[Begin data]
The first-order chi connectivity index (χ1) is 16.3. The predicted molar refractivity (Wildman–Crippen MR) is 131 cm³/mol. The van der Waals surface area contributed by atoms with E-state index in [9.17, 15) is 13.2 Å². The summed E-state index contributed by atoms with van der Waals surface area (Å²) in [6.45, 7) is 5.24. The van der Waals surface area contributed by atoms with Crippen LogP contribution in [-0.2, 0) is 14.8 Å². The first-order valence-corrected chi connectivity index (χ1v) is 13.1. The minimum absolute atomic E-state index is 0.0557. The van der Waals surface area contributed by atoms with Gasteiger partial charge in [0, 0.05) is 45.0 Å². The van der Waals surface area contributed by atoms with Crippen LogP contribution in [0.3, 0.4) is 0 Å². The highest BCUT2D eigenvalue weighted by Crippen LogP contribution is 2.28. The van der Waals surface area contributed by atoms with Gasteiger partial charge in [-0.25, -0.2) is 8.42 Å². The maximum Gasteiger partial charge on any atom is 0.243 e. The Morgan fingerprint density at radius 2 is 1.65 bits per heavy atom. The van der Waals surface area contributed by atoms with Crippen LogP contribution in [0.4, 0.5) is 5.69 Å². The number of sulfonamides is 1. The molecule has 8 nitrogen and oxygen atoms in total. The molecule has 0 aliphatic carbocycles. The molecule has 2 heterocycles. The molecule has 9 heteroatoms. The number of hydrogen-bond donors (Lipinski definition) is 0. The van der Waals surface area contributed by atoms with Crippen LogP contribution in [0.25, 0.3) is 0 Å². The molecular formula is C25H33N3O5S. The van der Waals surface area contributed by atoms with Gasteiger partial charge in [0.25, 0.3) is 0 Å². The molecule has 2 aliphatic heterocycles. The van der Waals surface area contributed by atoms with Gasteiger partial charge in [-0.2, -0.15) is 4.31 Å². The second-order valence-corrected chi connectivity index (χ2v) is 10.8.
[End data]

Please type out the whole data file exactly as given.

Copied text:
The first-order chi connectivity index (χ1) is 16.3. The predicted molar refractivity (Wildman–Crippen MR) is 131 cm³/mol. The van der Waals surface area contributed by atoms with E-state index in [9.17, 15) is 13.2 Å². The summed E-state index contributed by atoms with van der Waals surface area (Å²) in [6.45, 7) is 5.24. The van der Waals surface area contributed by atoms with Crippen LogP contribution in [-0.2, 0) is 14.8 Å². The first-order valence-corrected chi connectivity index (χ1v) is 13.1. The minimum absolute atomic E-state index is 0.0557. The van der Waals surface area contributed by atoms with Gasteiger partial charge in [0, 0.05) is 45.0 Å². The van der Waals surface area contributed by atoms with Crippen LogP contribution in [0.3, 0.4) is 0 Å². The highest BCUT2D eigenvalue weighted by Crippen LogP contribution is 2.28. The van der Waals surface area contributed by atoms with Gasteiger partial charge in [-0.25, -0.2) is 8.42 Å². The maximum Gasteiger partial charge on any atom is 0.243 e. The Morgan fingerprint density at radius 2 is 1.65 bits per heavy atom. The van der Waals surface area contributed by atoms with Crippen LogP contribution in [0.4, 0.5) is 5.69 Å². The number of sulfonamides is 1. The molecule has 8 nitrogen and oxygen atoms in total. The molecule has 0 aliphatic carbocycles. The molecule has 2 heterocycles. The molecule has 9 heteroatoms. The number of hydrogen-bond donors (Lipinski definition) is 0. The van der Waals surface area contributed by atoms with Crippen LogP contribution in [0.25, 0.3) is 0 Å². The molecular formula is C25H33N3O5S. The van der Waals surface area contributed by atoms with Gasteiger partial charge in [0.25, 0.3) is 0 Å². The molecule has 2 aliphatic heterocycles. The van der Waals surface area contributed by atoms with Gasteiger partial charge in [-0.2, -0.15) is 4.31 Å². The second-order valence-corrected chi connectivity index (χ2v) is 10.8.